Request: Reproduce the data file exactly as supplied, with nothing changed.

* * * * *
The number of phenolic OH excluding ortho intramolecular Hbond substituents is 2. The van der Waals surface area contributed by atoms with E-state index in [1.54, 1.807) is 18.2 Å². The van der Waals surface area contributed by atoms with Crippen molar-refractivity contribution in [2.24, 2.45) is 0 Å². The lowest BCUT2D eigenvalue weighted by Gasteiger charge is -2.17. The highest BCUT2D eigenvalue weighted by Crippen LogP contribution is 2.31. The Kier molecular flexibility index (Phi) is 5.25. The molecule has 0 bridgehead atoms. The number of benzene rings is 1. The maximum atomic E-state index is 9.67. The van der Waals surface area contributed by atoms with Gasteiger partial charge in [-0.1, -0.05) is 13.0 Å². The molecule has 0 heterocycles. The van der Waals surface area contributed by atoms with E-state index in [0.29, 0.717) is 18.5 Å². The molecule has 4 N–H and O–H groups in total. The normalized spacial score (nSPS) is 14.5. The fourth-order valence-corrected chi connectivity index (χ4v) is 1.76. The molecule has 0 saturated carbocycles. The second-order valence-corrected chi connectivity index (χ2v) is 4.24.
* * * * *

The number of phenolic OH excluding ortho intramolecular Hbond substituents is 2. The van der Waals surface area contributed by atoms with E-state index in [1.54, 1.807) is 18.2 Å². The van der Waals surface area contributed by atoms with Crippen molar-refractivity contribution in [2.24, 2.45) is 0 Å². The lowest BCUT2D eigenvalue weighted by Gasteiger charge is -2.17. The highest BCUT2D eigenvalue weighted by Crippen LogP contribution is 2.31. The Kier molecular flexibility index (Phi) is 5.25. The molecule has 0 bridgehead atoms. The number of benzene rings is 1. The maximum atomic E-state index is 9.67. The van der Waals surface area contributed by atoms with Gasteiger partial charge in [-0.1, -0.05) is 13.0 Å². The molecule has 0 heterocycles. The van der Waals surface area contributed by atoms with E-state index in [0.29, 0.717) is 18.5 Å². The molecule has 4 N–H and O–H groups in total. The normalized spacial score (nSPS) is 14.5. The fourth-order valence-corrected chi connectivity index (χ4v) is 1.76. The molecule has 0 saturated carbocycles. The second-order valence-corrected chi connectivity index (χ2v) is 4.24.